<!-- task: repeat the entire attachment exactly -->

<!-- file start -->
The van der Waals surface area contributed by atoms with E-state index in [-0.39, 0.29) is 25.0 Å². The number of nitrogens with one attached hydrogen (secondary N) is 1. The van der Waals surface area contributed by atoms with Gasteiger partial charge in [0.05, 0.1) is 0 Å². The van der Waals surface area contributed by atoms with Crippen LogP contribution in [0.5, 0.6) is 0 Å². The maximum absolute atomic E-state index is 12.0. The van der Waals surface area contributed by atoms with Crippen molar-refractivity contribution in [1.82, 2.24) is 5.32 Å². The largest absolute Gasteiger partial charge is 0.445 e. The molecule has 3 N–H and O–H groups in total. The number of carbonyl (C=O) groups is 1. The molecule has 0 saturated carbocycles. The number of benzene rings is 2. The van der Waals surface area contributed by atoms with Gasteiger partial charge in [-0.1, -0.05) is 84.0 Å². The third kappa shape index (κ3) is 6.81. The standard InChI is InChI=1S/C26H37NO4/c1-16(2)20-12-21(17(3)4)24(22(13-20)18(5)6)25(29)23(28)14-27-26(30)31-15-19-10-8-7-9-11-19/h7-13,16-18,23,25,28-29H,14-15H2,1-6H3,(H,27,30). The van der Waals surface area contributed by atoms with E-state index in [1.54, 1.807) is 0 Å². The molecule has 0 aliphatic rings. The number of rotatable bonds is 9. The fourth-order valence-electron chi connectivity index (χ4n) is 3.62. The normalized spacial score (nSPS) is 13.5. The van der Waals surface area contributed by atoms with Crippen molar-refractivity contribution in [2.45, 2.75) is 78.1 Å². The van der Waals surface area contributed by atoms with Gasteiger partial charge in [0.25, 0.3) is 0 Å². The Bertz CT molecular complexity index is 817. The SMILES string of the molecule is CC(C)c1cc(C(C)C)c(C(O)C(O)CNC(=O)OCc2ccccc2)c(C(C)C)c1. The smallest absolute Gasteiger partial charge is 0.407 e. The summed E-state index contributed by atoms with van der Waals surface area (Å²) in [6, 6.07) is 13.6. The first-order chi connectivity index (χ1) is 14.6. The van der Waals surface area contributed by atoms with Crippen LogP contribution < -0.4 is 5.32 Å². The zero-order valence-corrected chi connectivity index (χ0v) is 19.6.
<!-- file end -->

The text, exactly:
The van der Waals surface area contributed by atoms with E-state index in [-0.39, 0.29) is 25.0 Å². The number of nitrogens with one attached hydrogen (secondary N) is 1. The van der Waals surface area contributed by atoms with Gasteiger partial charge in [0.05, 0.1) is 0 Å². The van der Waals surface area contributed by atoms with Crippen LogP contribution in [0.5, 0.6) is 0 Å². The maximum absolute atomic E-state index is 12.0. The van der Waals surface area contributed by atoms with Crippen molar-refractivity contribution in [1.82, 2.24) is 5.32 Å². The largest absolute Gasteiger partial charge is 0.445 e. The molecule has 3 N–H and O–H groups in total. The number of carbonyl (C=O) groups is 1. The molecule has 0 saturated carbocycles. The number of benzene rings is 2. The van der Waals surface area contributed by atoms with Gasteiger partial charge in [-0.1, -0.05) is 84.0 Å². The third kappa shape index (κ3) is 6.81. The standard InChI is InChI=1S/C26H37NO4/c1-16(2)20-12-21(17(3)4)24(22(13-20)18(5)6)25(29)23(28)14-27-26(30)31-15-19-10-8-7-9-11-19/h7-13,16-18,23,25,28-29H,14-15H2,1-6H3,(H,27,30). The van der Waals surface area contributed by atoms with E-state index in [1.54, 1.807) is 0 Å². The molecule has 0 aliphatic rings. The number of rotatable bonds is 9. The fourth-order valence-electron chi connectivity index (χ4n) is 3.62. The normalized spacial score (nSPS) is 13.5. The van der Waals surface area contributed by atoms with Crippen molar-refractivity contribution in [2.45, 2.75) is 78.1 Å². The van der Waals surface area contributed by atoms with Gasteiger partial charge in [0.25, 0.3) is 0 Å². The Bertz CT molecular complexity index is 817. The SMILES string of the molecule is CC(C)c1cc(C(C)C)c(C(O)C(O)CNC(=O)OCc2ccccc2)c(C(C)C)c1. The smallest absolute Gasteiger partial charge is 0.407 e. The summed E-state index contributed by atoms with van der Waals surface area (Å²) in [6, 6.07) is 13.6. The first-order chi connectivity index (χ1) is 14.6. The van der Waals surface area contributed by atoms with Crippen LogP contribution < -0.4 is 5.32 Å². The zero-order valence-corrected chi connectivity index (χ0v) is 19.6.